Space battles, quantum entanglement, and love triangles with snack dispensers, are just some of the problems facing the boys as they return on the small rouge one.
Rimmer receives an SOS distress call from an old foe and is suddenly faced with the dilemma of his life. Lister grapples with the problem of being his own father, gets romantically involved with snack dispensers 23 and 34, while Kryten and Cat become quantum entangled forcing them to do everything in unison. The posse also find themselves marooned in 23 AD where they rescue a famous historical figure with a beard.
Packed with over 150 minutes of extras including an exclusive making-of documentary, deleted scenes and a brand-spanking-new collection of ‘Smeg Ups’.
DVD comes with special collector’s reversible sleeve.
Red Dwarf X
is a genuine triumph. Following the critically maligned previous run of the show, Red Dwarf: Back To Earth
, this is the programme back where it belongs: with six episodes, filmed in front of a studio audience. Written and directed by the show’s co-creator, Doug Naylor, Red Dwarf X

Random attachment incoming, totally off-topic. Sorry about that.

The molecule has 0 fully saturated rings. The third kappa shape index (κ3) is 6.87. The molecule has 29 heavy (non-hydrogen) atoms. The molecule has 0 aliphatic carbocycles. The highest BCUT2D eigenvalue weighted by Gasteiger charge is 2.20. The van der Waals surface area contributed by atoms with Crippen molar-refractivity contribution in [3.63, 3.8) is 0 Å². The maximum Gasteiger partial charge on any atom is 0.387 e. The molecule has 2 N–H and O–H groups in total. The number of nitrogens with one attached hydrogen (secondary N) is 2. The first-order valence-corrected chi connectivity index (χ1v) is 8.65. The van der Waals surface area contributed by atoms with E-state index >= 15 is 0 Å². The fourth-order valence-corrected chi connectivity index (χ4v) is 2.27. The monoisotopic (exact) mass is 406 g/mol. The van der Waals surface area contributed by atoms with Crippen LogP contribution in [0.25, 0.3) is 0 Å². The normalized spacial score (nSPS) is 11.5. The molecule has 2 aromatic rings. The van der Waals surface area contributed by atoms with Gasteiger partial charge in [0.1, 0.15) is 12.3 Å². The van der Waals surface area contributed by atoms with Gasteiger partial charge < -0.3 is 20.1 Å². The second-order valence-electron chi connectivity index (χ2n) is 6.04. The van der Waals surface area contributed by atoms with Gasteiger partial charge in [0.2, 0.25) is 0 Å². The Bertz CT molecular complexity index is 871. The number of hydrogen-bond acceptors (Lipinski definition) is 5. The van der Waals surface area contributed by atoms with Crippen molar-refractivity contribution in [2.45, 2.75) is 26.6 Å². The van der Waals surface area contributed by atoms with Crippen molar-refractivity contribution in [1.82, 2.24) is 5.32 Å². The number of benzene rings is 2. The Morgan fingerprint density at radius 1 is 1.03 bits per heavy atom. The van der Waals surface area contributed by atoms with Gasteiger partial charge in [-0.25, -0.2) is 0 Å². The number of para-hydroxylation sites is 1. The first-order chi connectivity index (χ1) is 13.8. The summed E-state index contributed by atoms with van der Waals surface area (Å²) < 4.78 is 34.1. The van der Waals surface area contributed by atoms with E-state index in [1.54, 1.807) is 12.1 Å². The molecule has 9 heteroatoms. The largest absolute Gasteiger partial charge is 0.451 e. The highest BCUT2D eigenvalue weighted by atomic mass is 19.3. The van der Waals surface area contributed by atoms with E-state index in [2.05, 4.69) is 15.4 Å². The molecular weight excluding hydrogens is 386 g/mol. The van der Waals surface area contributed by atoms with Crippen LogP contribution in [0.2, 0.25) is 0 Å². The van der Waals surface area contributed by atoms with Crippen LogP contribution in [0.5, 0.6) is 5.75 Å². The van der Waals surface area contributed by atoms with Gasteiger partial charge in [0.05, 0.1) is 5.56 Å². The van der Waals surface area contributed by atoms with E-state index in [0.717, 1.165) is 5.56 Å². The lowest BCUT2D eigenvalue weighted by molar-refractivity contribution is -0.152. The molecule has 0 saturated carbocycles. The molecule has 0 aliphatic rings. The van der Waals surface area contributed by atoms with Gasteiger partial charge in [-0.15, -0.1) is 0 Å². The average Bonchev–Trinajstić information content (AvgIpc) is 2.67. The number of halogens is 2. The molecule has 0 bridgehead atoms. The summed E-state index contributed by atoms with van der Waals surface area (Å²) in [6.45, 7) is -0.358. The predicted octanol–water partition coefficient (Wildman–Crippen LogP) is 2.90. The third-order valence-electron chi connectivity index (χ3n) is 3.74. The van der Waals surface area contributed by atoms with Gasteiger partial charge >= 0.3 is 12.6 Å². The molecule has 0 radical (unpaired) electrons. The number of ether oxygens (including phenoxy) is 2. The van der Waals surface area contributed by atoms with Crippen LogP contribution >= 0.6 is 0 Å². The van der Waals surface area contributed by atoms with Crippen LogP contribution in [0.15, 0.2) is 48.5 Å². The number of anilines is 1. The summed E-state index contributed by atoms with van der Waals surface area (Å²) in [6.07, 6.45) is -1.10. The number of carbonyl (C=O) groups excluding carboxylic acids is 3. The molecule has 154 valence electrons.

reunites Chris Barrie, Craig Charles, Robert Llewellyn and Danny John-Jules. They step back aboard the Red Dwarf ship of the title, and while Red Dwarf X
has its bumpier episodes, there are a couple of cracking installments in the series, and a real sense that the show is back on form.
Take the opening episode, Trojan. This not only re-establishes the characters, it also injects plenty of laughs, and has a solid story underpinning it, too. Furthermore, the final episode, The Beginning, may be a little divisive, but there’s still a reason why many Red Dwarf fans list it as one of their favourites.
The disc release brings together all the episodes, as you’d expect, of Red Dwarf X, but there’s a lot more you get for your money besides. The centrepiece is an excellent, comprehensive documentary that’s both feature-length, and goes into great detail on the making of the show. There are umpteen outtakes to enjoy, too, and deleted scenes, with an optional commentary track from Doug Naylor. The documentary, however, is the highlight, and one of the finest extra features for a TV disc release in some time. It’s a fitting tribute to a series that’s proven there’s a lot of life in Red Dwarf yet… --Jon Foster